Montana Forest Action Plan Grants work to help mitigate wildfire risk

Wildfire in Montana
Posted at 5:16 PM, Oct 19, 2022
and last updated 2022-10-19 19:16:42-04

HELENA — The Montana DNRC is releasing a second round of the Montana Forest Action Plan Grants. These grants fund projects that work to reduce wildfire risk and improve forest health.

“In Montana, we are facing significant wildfire risk and forest health issues across the state on all land ownerships. And so, opportunities like this are imperative to allow local groups, organizations, collaboratives to take some of the responsibility and ownership of this problem and start solving it at a local scale with solutions that they've been able to participate in,” says Acting Deputy Forestry Division Administrator for Montana DNRC, Wyatt Frampton.

Due to an excess of money in the State’s Fire Suppression fund, the Montana DNRC was able to offer these grants for the first time in the winter of 2020. The state is now opening up a second round of funding for grants between $100,000 and $500,000. These grants are meant to reimburse projects that work to improve forest and wildland health and reduce wildfire risk. Successful projects often involve multiple collaborating partners working across boundaries.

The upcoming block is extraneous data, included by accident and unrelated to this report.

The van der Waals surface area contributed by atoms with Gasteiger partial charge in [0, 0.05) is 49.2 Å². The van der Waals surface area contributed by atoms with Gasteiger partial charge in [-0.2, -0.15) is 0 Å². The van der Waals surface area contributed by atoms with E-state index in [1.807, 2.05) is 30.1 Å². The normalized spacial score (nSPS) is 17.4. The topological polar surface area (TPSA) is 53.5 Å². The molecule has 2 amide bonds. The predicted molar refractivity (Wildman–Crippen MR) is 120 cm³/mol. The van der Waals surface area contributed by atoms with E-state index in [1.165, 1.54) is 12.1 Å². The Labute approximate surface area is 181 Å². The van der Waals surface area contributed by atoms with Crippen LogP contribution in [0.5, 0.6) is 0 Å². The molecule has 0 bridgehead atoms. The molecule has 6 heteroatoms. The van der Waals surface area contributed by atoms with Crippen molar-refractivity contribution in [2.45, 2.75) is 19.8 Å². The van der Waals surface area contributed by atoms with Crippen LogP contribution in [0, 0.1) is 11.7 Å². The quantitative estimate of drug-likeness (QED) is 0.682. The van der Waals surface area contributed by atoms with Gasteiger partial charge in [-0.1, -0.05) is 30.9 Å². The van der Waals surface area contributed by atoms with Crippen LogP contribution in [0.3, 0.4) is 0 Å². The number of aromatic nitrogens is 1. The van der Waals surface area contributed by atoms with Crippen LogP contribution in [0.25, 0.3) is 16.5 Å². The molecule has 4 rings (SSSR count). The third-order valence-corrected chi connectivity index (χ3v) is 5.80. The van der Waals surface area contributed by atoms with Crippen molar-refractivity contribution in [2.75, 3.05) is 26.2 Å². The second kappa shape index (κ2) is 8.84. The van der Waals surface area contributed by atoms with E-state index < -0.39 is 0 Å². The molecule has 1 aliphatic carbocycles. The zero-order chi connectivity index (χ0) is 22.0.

“And one of the priority landscapes that was identified included the South Hills of Helena area, which is just behind me. For a wildlife, wildfire hazard protection there's a high risk here. We're right on the edge of the City of Helena city limits. And we have some very dense forest conditions,” says Good Neighbor Authority Forester with Montana DNRC, Gary Ellingson.

Ellingson is helping to facilitate a project in the South Hills of Helena. A grant was given during the first round of funding to reduce wildfire risk in about 200 acres of this priority landscape. Their project passes over private land, BLM land, and US Forest Service land and works to mitigate wildfire risk.

“If left untreated, you know, we would expect, due to the heavy fuel loading in these areas we're planning to treat, you know, there's a high potential for intense, you know, wildfire behavior. And so, and we're right up against the city limits,” says Ellingson.

The deadline to apply is November 6th.